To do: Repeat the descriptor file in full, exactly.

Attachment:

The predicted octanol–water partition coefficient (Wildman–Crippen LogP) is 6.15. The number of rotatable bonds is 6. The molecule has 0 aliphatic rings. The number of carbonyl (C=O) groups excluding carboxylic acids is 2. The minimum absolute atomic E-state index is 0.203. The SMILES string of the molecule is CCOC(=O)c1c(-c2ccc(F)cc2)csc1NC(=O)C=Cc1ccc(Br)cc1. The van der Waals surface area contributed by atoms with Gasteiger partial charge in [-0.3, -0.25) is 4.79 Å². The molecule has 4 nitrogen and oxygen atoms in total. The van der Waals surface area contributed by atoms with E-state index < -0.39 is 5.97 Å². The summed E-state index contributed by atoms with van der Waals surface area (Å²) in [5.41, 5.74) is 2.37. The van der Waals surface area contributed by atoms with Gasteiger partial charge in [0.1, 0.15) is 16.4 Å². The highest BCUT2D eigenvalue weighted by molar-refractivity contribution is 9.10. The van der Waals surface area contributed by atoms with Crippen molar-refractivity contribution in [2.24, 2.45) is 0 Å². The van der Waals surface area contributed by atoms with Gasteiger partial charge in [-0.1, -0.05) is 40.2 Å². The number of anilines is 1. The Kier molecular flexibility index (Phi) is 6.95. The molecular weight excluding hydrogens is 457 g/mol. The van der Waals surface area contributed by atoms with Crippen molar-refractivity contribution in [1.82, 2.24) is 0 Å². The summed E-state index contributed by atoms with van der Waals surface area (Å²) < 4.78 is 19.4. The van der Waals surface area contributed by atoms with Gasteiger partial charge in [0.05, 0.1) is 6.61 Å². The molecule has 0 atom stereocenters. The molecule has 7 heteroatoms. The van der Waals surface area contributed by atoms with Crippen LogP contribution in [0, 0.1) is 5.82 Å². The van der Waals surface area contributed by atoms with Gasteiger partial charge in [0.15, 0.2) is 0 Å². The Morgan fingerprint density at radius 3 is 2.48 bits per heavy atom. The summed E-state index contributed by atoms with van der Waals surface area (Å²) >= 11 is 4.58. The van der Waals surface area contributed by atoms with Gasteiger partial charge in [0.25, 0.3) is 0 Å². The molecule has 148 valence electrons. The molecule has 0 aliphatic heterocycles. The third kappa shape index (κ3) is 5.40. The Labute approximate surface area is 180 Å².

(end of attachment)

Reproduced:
The predicted octanol–water partition coefficient (Wildman–Crippen LogP) is 6.15. The number of rotatable bonds is 6. The molecule has 0 aliphatic rings. The number of carbonyl (C=O) groups excluding carboxylic acids is 2. The minimum absolute atomic E-state index is 0.203. The SMILES string of the molecule is CCOC(=O)c1c(-c2ccc(F)cc2)csc1NC(=O)C=Cc1ccc(Br)cc1. The van der Waals surface area contributed by atoms with Gasteiger partial charge in [-0.3, -0.25) is 4.79 Å². The molecule has 4 nitrogen and oxygen atoms in total. The van der Waals surface area contributed by atoms with E-state index < -0.39 is 5.97 Å². The summed E-state index contributed by atoms with van der Waals surface area (Å²) in [5.41, 5.74) is 2.37. The van der Waals surface area contributed by atoms with Gasteiger partial charge in [0.1, 0.15) is 16.4 Å². The highest BCUT2D eigenvalue weighted by molar-refractivity contribution is 9.10. The van der Waals surface area contributed by atoms with Crippen molar-refractivity contribution in [2.24, 2.45) is 0 Å². The van der Waals surface area contributed by atoms with Gasteiger partial charge in [-0.1, -0.05) is 40.2 Å². The number of anilines is 1. The Kier molecular flexibility index (Phi) is 6.95. The molecular weight excluding hydrogens is 457 g/mol. The van der Waals surface area contributed by atoms with Crippen molar-refractivity contribution in [1.82, 2.24) is 0 Å². The summed E-state index contributed by atoms with van der Waals surface area (Å²) < 4.78 is 19.4. The van der Waals surface area contributed by atoms with Gasteiger partial charge in [0.05, 0.1) is 6.61 Å². The molecule has 0 atom stereocenters. The molecule has 7 heteroatoms. The van der Waals surface area contributed by atoms with Crippen LogP contribution in [0, 0.1) is 5.82 Å². The van der Waals surface area contributed by atoms with Gasteiger partial charge in [0.15, 0.2) is 0 Å². The Morgan fingerprint density at radius 3 is 2.48 bits per heavy atom. The summed E-state index contributed by atoms with van der Waals surface area (Å²) >= 11 is 4.58. The van der Waals surface area contributed by atoms with Gasteiger partial charge in [0.25, 0.3) is 0 Å². The molecule has 148 valence electrons. The molecule has 0 aliphatic heterocycles. The third kappa shape index (κ3) is 5.40. The Labute approximate surface area is 180 Å².